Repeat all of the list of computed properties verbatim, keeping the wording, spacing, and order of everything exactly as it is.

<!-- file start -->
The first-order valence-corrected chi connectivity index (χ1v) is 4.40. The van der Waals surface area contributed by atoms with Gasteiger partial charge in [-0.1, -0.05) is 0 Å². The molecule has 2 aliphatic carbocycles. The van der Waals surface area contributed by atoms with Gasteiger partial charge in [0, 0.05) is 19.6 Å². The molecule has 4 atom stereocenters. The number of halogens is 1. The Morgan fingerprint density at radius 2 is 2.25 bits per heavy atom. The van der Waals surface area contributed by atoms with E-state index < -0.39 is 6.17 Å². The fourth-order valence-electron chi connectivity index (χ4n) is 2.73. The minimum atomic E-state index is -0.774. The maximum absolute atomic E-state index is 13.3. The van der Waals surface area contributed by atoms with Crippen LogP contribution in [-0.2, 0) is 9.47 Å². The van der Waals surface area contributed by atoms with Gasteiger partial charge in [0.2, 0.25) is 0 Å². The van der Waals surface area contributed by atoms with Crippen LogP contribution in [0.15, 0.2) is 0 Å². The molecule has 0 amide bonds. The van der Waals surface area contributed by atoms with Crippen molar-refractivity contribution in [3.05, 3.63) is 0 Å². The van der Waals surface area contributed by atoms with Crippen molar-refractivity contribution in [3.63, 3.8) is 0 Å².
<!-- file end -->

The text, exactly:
The first-order valence-corrected chi connectivity index (χ1v) is 4.40. The van der Waals surface area contributed by atoms with Gasteiger partial charge in [-0.1, -0.05) is 0 Å². The molecule has 2 aliphatic carbocycles. The van der Waals surface area contributed by atoms with Gasteiger partial charge in [0, 0.05) is 19.6 Å². The molecule has 4 atom stereocenters. The number of halogens is 1. The Morgan fingerprint density at radius 2 is 2.25 bits per heavy atom. The van der Waals surface area contributed by atoms with E-state index < -0.39 is 6.17 Å². The fourth-order valence-electron chi connectivity index (χ4n) is 2.73. The minimum atomic E-state index is -0.774. The maximum absolute atomic E-state index is 13.3. The van der Waals surface area contributed by atoms with Crippen LogP contribution in [-0.2, 0) is 9.47 Å². The van der Waals surface area contributed by atoms with Gasteiger partial charge in [0.2, 0.25) is 0 Å². The van der Waals surface area contributed by atoms with Crippen LogP contribution in [0.15, 0.2) is 0 Å². The molecule has 0 amide bonds. The van der Waals surface area contributed by atoms with Crippen molar-refractivity contribution in [3.05, 3.63) is 0 Å². The van der Waals surface area contributed by atoms with Crippen molar-refractivity contribution in [3.63, 3.8) is 0 Å².